Since my trip to Berlin earlier this year, I have been my fascinated by the Berlin Wall (it might not have gone unnoticed considering the number of blogs I have done about it). I am happy that I visited this year because since it is the 30th anniversary of the fall of the wall, there is a no dearth of information on the Wall, and lots of people are posting new and old images of the Wall on Instagram and other social media.
I am endlessly fascinated by the graffiti on the wall. It captures the essence of the 1980s and while a majority of the wall and graffiti are gone for good, the images from the 1980s have captured and preserved the essence of that raw, youthful energy forever. This was art on the streets being used as protest. It was the voice of a generation that used the wall as a canvas to reduce some of its horror and make it less threatening. In the words of Thierry Noir, who is the first artist to illegally paint large sections of the Berlin Wall, painting the wall, “subverted this iconic symbol of war into a symbol of hope, granting it real human significance.”
One of the remaining sections of the wall has the word MADNESS written in large black letters. It remains to this day in Berlin in the Topographie des Terrors Center, and is visited by the millions of people that go to Berlin annually. It would appear to have been done by someone protesting against the madness that was the Berlin Wall.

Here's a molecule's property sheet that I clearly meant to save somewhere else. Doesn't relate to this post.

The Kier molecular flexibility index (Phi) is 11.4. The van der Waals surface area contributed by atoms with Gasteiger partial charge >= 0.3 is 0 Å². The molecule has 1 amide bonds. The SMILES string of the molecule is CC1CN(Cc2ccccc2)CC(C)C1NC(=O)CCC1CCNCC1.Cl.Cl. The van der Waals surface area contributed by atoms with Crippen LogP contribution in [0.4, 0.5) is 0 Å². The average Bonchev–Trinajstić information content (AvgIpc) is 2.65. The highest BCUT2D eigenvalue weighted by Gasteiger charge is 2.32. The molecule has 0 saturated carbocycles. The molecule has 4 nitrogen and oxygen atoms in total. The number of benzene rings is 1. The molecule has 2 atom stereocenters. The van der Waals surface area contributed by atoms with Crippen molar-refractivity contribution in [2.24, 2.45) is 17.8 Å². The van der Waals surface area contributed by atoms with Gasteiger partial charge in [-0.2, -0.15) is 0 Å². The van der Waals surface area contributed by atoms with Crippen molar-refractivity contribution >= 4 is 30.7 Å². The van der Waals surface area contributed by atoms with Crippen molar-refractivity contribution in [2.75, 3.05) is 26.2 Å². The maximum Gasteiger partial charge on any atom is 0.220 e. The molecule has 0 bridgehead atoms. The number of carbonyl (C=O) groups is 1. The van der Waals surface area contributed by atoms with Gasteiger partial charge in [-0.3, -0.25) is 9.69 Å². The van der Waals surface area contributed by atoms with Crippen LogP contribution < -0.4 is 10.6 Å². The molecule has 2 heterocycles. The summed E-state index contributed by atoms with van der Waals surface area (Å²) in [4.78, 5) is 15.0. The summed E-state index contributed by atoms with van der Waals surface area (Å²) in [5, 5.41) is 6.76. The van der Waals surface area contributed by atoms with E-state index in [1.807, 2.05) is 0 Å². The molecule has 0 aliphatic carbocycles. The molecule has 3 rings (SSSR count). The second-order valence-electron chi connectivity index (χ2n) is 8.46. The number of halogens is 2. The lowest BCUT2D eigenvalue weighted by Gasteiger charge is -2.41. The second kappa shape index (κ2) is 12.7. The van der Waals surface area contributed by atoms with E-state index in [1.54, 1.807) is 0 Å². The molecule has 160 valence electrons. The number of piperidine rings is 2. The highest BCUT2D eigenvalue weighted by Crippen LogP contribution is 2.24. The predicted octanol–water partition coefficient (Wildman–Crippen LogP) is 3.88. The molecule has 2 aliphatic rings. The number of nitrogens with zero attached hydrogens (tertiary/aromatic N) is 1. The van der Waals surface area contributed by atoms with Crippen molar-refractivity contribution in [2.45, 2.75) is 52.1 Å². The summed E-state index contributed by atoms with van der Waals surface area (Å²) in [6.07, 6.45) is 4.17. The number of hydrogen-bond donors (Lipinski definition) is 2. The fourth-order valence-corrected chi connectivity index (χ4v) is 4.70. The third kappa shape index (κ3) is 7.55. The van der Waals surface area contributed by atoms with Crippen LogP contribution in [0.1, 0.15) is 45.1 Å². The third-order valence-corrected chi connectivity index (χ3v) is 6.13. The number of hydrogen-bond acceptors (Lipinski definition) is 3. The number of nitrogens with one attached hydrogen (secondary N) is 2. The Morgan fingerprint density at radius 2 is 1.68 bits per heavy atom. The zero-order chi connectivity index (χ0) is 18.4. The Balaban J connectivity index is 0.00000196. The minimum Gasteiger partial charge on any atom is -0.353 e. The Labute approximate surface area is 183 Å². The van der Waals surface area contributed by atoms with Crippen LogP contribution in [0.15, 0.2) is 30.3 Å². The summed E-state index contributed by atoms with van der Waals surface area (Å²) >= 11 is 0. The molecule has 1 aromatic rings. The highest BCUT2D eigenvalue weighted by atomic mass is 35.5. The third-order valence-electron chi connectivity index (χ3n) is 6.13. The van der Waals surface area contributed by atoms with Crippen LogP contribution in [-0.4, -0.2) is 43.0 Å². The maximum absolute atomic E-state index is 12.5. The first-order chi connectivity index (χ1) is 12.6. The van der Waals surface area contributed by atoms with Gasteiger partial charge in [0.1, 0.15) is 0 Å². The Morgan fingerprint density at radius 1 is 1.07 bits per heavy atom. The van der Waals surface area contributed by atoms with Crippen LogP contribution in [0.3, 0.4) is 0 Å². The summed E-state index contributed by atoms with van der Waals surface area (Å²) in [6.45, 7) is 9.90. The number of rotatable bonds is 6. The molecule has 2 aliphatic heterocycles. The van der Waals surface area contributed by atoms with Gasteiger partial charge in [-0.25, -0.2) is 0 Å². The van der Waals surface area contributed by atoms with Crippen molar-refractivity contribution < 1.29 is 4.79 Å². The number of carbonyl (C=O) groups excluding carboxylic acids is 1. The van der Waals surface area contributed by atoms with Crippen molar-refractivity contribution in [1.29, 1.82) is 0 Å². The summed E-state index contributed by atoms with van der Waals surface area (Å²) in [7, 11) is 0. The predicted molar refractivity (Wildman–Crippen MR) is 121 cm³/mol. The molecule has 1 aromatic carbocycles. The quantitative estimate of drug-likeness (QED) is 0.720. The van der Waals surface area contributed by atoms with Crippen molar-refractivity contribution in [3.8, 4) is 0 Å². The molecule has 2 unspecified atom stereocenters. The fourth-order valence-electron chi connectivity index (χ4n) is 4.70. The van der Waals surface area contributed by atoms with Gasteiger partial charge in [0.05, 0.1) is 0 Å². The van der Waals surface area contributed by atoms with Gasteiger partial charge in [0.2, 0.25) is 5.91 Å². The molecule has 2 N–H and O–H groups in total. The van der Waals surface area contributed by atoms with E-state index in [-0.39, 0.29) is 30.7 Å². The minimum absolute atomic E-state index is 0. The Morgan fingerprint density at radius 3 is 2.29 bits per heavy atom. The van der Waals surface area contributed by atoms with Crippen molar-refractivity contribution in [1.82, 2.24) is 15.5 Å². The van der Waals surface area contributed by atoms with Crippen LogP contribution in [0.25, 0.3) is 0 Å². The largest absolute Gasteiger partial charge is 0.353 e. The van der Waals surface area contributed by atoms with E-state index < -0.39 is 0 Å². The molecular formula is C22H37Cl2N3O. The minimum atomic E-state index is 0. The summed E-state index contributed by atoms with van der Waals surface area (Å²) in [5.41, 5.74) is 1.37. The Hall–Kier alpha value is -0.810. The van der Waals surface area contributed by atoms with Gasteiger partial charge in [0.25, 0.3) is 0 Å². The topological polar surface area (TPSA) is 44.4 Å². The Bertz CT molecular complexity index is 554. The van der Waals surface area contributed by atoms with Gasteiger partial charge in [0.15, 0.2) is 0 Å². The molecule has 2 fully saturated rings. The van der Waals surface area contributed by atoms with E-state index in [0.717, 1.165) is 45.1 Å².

However, it turns out the graffiti was done by a member of the British Rock Band called Madness when they visited the wall in the early 80s. In his twitter feed, Dan Woody Woodgate (one of the band members) writes that in 1980 another band member, Graham Suggs McPherson, climbed on top of a van and wrote MADNESS on the Berlin Wall, which is the same one that exists today. I was thrilled to see the origin of this fascinating and meaningful word that remains to this day. While most people that see the remaining graffiti naturally conclude that it was a teenager’s commentary on what was going on with the wall and the East German regime, it was actually a band member of a popular 1980s band writing his group’s name on the wall.
In another fascinating find, as I was scouring Instagram for images of the wall, I actually found this word written on the wall from a 1980s image. What an interesting coincidence – first I found the origin of the word, and then I found an image of what appears to be the same writing from the 1980s. What do you think? Is it the same writing or another one?
I want it to be the same, but I see the differences in placement and letter sizes. So maybe not the exact same writing but still an interesting find.